Now that I have that out of the way, let's take a quick look at the major US equity indices. The graph above is of the S&P 500. I just want to lay out my individual observations and then step back to see what they mean when taken together.
Observation 1: The S&P has put in a strong double bottom as evidenced by the bullish hammers you see around Jan 20 and Feb 11. The February low did not violate the lows from January which, technically speaking, is a bullish indicator.
Observation 2: The current double bottom sure looks a lot like the double bottom from last August/September. We should respect the similarities and be prepared for a similar outcome (ie. a 10-15% rally off the double bottom lows).
Observation 3: Momentum indicators have diverged bullishly throughout the most recent double bottom pattern. See how the MACD (lower panel) held its uptrend while the S&P fell all the way back to its January lows? Same for RSI, although in a less dramatic fashion.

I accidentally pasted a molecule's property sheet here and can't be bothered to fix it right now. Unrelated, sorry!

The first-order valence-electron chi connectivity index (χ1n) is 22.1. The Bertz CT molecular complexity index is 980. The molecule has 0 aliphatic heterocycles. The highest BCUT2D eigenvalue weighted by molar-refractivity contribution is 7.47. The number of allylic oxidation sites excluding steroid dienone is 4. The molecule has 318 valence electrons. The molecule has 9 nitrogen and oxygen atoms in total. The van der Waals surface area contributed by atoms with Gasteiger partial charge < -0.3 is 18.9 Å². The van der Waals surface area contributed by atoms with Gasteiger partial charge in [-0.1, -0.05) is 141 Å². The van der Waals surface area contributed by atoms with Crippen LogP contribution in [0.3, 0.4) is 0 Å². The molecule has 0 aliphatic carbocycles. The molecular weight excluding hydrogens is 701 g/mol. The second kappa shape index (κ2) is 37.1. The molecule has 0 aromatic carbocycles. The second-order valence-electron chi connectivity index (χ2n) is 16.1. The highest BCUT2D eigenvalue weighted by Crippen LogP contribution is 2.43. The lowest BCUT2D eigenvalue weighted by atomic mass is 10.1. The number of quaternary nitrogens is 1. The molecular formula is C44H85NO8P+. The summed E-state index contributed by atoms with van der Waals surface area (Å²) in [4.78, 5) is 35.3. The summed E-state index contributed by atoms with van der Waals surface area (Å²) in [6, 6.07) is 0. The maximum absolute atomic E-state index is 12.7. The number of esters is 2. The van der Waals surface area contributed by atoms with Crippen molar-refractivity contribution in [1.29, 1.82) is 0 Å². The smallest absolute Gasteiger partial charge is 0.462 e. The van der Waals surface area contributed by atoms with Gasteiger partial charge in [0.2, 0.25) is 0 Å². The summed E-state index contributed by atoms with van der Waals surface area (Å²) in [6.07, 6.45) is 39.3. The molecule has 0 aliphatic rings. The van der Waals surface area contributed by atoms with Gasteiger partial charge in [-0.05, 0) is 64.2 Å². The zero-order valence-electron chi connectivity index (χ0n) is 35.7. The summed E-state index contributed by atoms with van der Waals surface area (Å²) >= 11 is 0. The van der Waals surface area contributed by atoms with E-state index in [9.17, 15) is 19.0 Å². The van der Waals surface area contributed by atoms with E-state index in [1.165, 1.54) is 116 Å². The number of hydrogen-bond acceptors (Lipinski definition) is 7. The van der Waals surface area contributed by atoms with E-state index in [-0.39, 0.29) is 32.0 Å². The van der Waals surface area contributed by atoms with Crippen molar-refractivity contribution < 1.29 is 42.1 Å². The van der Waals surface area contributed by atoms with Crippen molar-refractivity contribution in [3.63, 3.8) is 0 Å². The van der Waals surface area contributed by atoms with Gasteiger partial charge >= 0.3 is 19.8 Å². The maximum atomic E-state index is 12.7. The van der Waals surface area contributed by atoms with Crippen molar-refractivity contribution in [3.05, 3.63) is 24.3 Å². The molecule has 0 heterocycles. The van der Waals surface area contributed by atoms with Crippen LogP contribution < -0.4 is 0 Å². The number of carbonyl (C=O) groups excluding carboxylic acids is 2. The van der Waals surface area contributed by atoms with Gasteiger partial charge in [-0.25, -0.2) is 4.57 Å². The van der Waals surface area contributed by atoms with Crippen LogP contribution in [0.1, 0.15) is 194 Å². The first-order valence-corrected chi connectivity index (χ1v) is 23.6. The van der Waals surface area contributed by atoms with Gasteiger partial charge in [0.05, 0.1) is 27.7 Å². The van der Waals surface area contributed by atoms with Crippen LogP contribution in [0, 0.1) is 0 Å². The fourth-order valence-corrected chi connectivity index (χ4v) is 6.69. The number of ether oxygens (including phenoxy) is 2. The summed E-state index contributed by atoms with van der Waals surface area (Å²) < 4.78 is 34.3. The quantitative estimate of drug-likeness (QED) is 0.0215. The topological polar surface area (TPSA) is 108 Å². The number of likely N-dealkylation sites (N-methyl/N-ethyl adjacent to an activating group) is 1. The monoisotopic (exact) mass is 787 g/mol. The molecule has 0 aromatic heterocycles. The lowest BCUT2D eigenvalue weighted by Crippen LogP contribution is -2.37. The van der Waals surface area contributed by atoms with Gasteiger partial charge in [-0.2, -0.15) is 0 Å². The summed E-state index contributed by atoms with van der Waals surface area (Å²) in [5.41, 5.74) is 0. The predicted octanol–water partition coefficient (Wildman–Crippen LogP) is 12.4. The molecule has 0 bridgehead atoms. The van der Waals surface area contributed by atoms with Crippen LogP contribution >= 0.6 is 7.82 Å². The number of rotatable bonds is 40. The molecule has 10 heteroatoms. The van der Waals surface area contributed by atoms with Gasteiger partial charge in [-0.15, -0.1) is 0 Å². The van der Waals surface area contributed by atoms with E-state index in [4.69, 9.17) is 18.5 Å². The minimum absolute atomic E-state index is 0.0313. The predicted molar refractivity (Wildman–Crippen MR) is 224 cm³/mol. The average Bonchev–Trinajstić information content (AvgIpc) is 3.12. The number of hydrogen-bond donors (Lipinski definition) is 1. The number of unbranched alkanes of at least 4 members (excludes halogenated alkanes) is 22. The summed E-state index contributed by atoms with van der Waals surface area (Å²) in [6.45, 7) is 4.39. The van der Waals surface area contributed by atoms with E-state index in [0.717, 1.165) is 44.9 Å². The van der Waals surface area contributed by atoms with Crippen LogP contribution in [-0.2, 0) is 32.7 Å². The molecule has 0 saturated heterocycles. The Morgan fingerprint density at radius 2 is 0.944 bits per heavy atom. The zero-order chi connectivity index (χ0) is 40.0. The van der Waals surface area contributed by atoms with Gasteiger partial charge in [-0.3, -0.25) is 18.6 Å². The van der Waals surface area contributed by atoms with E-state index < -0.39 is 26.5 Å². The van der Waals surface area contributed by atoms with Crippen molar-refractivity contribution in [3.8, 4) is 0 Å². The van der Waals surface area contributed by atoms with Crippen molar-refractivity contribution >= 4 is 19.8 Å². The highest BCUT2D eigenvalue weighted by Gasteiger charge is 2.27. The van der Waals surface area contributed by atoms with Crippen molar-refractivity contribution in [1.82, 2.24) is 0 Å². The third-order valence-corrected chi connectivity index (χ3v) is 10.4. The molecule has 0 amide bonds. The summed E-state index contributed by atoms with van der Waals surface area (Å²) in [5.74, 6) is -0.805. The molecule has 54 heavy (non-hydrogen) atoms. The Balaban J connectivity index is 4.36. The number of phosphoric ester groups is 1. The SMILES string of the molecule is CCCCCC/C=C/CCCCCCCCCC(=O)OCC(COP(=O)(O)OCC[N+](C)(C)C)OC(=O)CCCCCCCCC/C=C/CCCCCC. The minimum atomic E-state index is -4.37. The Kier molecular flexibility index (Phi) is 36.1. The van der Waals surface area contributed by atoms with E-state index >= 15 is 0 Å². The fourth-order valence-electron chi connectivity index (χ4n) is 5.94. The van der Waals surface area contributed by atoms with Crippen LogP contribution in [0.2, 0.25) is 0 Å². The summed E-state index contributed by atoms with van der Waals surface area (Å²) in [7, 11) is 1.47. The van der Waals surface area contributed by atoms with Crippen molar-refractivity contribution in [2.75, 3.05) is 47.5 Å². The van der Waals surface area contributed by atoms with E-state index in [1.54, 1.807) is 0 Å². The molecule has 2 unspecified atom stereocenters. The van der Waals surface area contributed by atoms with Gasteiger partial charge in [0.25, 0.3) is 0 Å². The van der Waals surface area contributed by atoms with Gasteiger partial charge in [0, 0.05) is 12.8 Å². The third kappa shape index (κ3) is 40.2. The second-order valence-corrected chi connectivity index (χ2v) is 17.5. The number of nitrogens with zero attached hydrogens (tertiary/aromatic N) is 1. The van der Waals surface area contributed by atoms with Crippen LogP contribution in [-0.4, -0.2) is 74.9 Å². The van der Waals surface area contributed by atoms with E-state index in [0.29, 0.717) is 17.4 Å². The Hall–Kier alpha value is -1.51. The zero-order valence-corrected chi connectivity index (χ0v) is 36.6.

Ok, while the previous observations were bullish, the following are bearish.
Observation 4: The S&P remains in a strong downtrend. The market as a whole topped 9 months ago. If the bull market is still in tact, that's an awfully long stretch for the index not to make new highs.
Observation 5: Volume has been WEAK during the recent rally. This suggests short covering and lack of long-term buying.
Observation 6: The S&P is nearing two points of resistance. First, it's approaching the late January high of 1,947. And second, it's getting close to it's rapidly declining 50 dma. Taken together, these are going to offer fairly significant resistance.
So now you can see why I think the S&P 500 is at a crossroads of sorts. I see both bullish and bearish indicators on the charts, neither of which appears stronger than the other. For what it's worth, I'm seeing the exact same things on the NASDAQ and Russell 2000 - both shown below.
Good luck and thanks for reading.